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Guatemala’s Plaza Pública shares its experience with journalism, safety protocols and investigative methods in new manual



The Guatemalan investigative journalism site Plaza Pública recently launched a journalism and safety protocols manual for journalists that summarizes the lessons of its first six years of existence.

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"We decided to make the manual (at the beginning of 2017) because Plaza Pública had already acquired a certain maturity in its procedures, in its processes and we needed, in part, to organize it to be clear about how we work," Spanish journalist Enrique Naveda, general coordinator and co-founder, told the Knight Center.

He explained that they thought of the completion of the document as a tool that would allow them to accelerate the learning processes in an orderly and systematic way for those who joined their team. Also, according to Naveda, is a document that could be very useful to researchers and journalists in the region in general, because of the similar institutional structures of neighboring countries, and also to foreign journalists who want to investigate in Central America.

“Así investigamos (y así nos cuidamos)” ("This is how we investigate (and this is how we take care of ourselves)" is the manual that Plaza Pública developed about traditional journalistic investigation, methods of how to use public records to investigate and how to work with data. It also explains the editorial, organizational, informative and internal, processes of Plaza Pública and its quality control mechanisms.

Moreover, as an investigative journalism outlet, they also shared their experience in the manual regarding safety protocols that they apply to carry out their reports. In that sense, the text includes safety protocols they follow in conflict zones, how to report aggressions or acts of intimidation against journalists by third parties, how to cover organized crime, civil affairs and environmental disasters. It also includes a protection guide for women journalists.

The manual includes the step-by-step of how to obtain information, not only based on the theory of how to investigate, and therefore it includes in detail how to investigate in public archives of Guatemala. Naveda explained that with the explanation given in the manual, any investigator can obtain information about a person, her properties, her networks or establish if the person has front men, among other data. "For us the data is the point of departure, it is not the point of arrival," said the general coordinator of Plaza Pública.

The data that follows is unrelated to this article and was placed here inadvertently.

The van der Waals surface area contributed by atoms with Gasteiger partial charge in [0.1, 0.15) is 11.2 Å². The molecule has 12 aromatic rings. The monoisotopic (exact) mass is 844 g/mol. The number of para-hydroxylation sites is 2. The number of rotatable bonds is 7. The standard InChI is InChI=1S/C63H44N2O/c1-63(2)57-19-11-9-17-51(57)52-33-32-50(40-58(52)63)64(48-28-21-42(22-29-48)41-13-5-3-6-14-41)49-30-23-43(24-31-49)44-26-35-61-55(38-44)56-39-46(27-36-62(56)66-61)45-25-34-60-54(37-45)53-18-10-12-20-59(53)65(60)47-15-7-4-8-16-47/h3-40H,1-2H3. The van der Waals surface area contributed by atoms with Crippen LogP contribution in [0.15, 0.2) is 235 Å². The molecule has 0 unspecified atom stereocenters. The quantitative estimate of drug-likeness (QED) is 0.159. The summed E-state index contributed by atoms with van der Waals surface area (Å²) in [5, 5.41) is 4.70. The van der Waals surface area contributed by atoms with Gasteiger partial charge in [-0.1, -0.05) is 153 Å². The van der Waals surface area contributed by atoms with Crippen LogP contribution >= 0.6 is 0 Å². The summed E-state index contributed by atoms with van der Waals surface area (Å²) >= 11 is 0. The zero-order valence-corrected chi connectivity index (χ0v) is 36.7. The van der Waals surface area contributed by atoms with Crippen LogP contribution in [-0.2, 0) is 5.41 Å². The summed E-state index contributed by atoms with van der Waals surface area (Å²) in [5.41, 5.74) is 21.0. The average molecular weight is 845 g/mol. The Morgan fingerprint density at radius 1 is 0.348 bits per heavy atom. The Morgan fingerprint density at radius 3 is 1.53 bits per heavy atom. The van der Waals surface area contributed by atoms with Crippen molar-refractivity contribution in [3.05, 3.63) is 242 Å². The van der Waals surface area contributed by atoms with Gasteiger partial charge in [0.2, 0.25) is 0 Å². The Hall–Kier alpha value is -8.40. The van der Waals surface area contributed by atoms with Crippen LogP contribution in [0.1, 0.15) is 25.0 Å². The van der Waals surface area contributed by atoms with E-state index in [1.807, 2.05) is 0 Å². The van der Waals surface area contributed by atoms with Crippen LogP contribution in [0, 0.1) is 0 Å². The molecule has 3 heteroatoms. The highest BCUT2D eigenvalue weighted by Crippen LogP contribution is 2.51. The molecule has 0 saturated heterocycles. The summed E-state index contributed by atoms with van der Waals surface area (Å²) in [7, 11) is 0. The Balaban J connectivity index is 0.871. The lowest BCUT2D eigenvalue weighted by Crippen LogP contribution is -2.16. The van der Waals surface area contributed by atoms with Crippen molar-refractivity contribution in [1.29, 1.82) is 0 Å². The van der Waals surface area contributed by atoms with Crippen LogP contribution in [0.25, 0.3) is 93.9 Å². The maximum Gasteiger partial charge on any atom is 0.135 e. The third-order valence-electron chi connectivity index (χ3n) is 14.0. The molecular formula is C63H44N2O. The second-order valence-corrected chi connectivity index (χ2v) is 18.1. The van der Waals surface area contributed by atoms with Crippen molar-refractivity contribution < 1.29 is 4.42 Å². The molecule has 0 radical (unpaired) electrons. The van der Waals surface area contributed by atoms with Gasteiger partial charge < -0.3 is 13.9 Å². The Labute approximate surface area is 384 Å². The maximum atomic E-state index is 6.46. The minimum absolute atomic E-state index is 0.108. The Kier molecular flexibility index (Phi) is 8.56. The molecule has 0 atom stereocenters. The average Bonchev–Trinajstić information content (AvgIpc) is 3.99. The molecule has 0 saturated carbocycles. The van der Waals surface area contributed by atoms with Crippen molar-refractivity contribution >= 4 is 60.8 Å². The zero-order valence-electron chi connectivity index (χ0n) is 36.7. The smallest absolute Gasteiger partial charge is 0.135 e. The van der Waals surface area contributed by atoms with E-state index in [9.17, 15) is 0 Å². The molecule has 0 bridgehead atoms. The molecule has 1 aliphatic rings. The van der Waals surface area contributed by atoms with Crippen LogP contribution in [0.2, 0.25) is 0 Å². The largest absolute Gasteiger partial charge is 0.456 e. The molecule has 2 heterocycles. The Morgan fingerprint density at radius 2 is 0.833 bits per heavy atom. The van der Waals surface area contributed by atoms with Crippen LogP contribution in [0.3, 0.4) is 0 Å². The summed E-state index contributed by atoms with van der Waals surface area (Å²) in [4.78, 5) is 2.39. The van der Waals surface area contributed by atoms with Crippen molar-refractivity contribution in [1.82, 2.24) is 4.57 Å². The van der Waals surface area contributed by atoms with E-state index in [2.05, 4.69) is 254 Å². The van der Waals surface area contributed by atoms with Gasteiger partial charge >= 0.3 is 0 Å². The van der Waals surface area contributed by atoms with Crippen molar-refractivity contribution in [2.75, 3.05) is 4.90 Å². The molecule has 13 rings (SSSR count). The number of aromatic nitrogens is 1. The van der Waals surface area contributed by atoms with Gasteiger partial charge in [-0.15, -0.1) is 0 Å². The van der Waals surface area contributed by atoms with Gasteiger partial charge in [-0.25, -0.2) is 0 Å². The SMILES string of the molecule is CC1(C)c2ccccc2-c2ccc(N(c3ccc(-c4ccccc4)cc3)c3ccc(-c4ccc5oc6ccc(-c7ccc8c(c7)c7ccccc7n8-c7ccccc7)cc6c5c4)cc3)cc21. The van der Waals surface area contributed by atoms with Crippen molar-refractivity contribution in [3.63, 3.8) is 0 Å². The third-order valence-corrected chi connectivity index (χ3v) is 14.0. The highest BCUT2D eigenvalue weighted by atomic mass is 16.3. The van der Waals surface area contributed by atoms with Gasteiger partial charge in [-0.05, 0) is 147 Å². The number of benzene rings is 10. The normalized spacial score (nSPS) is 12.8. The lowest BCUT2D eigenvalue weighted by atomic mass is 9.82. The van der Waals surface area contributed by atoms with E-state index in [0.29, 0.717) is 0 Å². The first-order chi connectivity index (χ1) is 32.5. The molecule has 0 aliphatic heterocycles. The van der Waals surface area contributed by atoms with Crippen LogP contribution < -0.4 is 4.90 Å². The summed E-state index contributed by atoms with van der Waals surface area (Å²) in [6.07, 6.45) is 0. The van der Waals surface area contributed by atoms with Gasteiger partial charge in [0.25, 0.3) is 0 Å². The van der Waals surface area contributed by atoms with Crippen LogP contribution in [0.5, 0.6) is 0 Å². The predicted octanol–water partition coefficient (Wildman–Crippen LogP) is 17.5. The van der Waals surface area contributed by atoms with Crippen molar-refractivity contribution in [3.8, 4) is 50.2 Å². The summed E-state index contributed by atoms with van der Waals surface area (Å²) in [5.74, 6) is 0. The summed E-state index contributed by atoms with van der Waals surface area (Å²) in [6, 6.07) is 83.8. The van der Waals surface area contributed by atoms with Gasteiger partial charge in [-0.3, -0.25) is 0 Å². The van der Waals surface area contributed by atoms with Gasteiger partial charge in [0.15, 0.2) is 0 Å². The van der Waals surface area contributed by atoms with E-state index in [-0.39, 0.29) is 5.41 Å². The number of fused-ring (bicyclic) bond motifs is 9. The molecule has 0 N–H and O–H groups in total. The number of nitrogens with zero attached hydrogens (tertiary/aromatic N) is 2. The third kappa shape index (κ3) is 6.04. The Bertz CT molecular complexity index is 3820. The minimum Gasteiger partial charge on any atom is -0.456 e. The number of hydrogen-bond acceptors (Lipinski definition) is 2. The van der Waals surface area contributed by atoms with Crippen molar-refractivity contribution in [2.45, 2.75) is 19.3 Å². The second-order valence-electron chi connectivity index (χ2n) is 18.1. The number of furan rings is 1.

The writing of the manual was commissioned to independent and investigative journalist Asier Andrés. "We thought it would be appropriate for him to come and interview the entire team of Plaza Pública about how we work, to collect those lessons, synthesize them and complement them with the extra knowledge he had," Naveda said. "We used somewhat different methods and he helped us filter and sift them and to improve and find certain research biases that he added to his knowledge," he said.

To a large extent, said Naveda, this manual is "an ideal guide" that includes the experience of Plaza Pública. "The work exceeded our expectations," Naveda said.

The writing of the manual was completed at the end of 2017, and in the following months they worked on its design and subsequent printing. The PDF version of the text was uploaded to their website on July 4 and was not advertised until September, when the first thousand copies were printed. These were largely distributed among journalism students, departmental journalists and university professors from Guatemala.

Another goal of Plaza Pública in publishing the manual concerns the media outlet’s conviction that all information of public interest should be shared for free so that citizens can make their own decisions. In addition, the manual also shares the experience gained through their training program for university journalism students and the training of departmental journalists that they have just launched this year.

Digital outlet Plaza Pública was born at the beginning of 2011 as an initiative of a group of journalists, with the support of Rafael Landívar University. According to its first editorial column, the objective of the creation of the site was to contribute to the construction and defense of a solid and vigorous democracy, with ethics and social justice.



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